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MORE DOUBTS RAISED ON FIRED MIT PROFESSOR
[THIRD Edition]
Boston Globe - Boston, Mass.
Subjects: Plagiarism; False information; Biomedical research; Firings
Author: Marcella Bombardieri and Gareth Cook, Globe Staff
Date: Oct 29, 2005
Start Page: A.1
Section: Metro/Region
Abstract (Document Summary)

The two papers that came to light yesterday were written while [Van Parijs] worked as a graduate student at Brigham and Women's Hospital, studying the immune system. The new papers combined with one determined to be fraudulent by the Massachusetts Institute of Technology and two others being investigated by the California Institute of Technology, where he worked from 1998 to 2000 expand the scope of questions that now surround Van Parijs, 35. He was dismissed Wednesday after MIT said he admitted to fabricating and falsifying data in a paper, as well as in unpublished manuscripts and grant applications.

[Abul Abbas] said he considered Van Parijs an extremely prolific scientist, but said he never had a reason to suspect that Van Parijs might be cutting corners. "I always thought he was extremely industrious, and he put in long hours in the lab," said Abbas. "I used to see a lot of primary data when he was in the lab, and it looked fine. There was really no reason to doubt what he was doing."

After Van Parijs earned his doctorate, he joined the lab of Nobel laureate David Baltimore, first at MIT and then at the California Institute of Technology, where Baltimore is now president. Even though Caltech is scrutinizing two of the papers Van Parijs published while there, both in the journal Immunity in 1999, Baltimore said he knows from work that his lab has done following up on Van Parijs's research that a lot of what he did is, in fact, verifiable.

The two papers that came to light yesterday were written while [Luk Van Parijs] worked as a graduate student at Brigham and Women's Hospital, studying the immune system. The new papers combined with one determined to be fraudulent by the Massachusetts Institute of Technology and two others being investigated by the California Institute of Technology, where he worked from 1998 to 2000 expand the scope of questions that now surround Van Parijs, 35. He was dismissed Wednesday after MIT said he admitted to fabricating and falsifying data in a paper, as well as in unpublished manuscripts and grant applications.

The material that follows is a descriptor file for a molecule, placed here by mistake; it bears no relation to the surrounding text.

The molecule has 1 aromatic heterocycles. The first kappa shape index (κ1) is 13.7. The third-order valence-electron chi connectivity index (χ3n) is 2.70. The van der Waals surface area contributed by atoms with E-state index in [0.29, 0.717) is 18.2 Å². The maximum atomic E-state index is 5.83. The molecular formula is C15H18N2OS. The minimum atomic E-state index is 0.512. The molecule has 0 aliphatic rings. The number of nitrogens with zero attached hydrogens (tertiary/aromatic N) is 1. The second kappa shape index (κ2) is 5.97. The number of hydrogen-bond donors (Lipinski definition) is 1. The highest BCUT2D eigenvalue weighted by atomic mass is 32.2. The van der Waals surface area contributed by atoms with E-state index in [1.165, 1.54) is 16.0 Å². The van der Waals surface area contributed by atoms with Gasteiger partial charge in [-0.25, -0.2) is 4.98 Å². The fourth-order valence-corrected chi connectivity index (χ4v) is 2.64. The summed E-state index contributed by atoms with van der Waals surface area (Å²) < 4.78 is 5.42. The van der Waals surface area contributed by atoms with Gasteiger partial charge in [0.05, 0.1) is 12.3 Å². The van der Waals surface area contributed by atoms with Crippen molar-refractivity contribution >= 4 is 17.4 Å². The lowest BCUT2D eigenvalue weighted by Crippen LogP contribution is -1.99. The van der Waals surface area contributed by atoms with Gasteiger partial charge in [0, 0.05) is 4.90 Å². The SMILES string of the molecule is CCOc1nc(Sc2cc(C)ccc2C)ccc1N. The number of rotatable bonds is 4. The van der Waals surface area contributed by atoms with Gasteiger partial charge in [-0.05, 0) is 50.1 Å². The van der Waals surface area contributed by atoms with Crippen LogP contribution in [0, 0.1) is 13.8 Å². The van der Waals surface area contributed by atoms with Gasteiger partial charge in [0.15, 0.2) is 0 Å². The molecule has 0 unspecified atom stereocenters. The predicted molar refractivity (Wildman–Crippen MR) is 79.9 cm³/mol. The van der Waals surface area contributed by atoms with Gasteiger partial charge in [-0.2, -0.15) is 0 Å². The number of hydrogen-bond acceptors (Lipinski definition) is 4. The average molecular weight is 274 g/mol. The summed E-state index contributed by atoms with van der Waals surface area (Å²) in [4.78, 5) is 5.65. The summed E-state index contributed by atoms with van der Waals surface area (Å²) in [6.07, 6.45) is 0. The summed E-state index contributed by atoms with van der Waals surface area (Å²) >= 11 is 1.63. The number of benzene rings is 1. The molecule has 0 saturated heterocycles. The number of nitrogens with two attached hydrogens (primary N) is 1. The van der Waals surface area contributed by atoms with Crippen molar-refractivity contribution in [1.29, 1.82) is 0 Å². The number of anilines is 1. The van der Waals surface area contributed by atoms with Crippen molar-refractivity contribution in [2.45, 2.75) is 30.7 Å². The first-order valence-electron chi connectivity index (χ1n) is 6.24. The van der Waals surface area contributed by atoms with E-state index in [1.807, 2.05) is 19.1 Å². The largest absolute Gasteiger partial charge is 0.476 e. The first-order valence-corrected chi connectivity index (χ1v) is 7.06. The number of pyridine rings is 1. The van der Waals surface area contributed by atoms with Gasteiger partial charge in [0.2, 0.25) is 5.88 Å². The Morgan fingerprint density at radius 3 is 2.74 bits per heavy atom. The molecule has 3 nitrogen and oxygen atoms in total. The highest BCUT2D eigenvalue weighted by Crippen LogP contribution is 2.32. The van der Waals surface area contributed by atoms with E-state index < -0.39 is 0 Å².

[Abul Abbas] said he considered Van Parijs an extremely prolific scientist, but said he never had a reason to suspect that Van Parijs might be cutting corners. "I always thought he was extremely industrious, and he put in long hours in the lab," said Abbas. "I used to see a lot of primary data when he was in the lab, and it looked fine. There was really no reason to doubt what he was doing."

After Van Parijs earned his doctorate, he joined the lab of Nobel laureate David Baltimore, first at MIT and then at the California Institute of Technology, where Baltimore is now president. Even though Caltech is scrutinizing two of the papers Van Parijs published while there, both in the journal Immunity in 1999, Baltimore said he knows from work that his lab has done following up on Van Parijs's research that a lot of what he did is, in fact, verifiable.

The two papers that came to light yesterday were written while [Luk Van Parijs] worked as a graduate student at Brigham and Women's Hospital, studying the immune system. The new papers combined with one determined to be fraudulent by the Massachusetts Institute of Technology and two others being investigated by the California Institute of Technology, where he worked from 1998 to 2000 expand the scope of questions that now surround Van Parijs, 35. He was dismissed Wednesday after MIT said he admitted to fabricating and falsifying data in a paper, as well as in unpublished manuscripts and grant applications.

[Abul Abbas] said he considered Van Parijs an extremely prolific scientist, but said he never had a reason to suspect that Van Parijs might be cutting corners. "I always thought he was extremely industrious, and he put in long hours in the lab," said Abbas. "I used to see a lot of primary data when he was in the lab, and it looked fine. There was really no reason to doubt what he was doing."

After Van Parijs earned his doctorate, he joined the lab of Nobel laureate David Baltimore, first at MIT and then at the California Institute of Technology, where Baltimore is now president. Even though Caltech is scrutinizing two of the papers Van Parijs published while there, both in the journal Immunity in 1999, Baltimore said he knows from work that his lab has done following up on Van Parijs's research that a lot of what he did is, in fact, verifiable.

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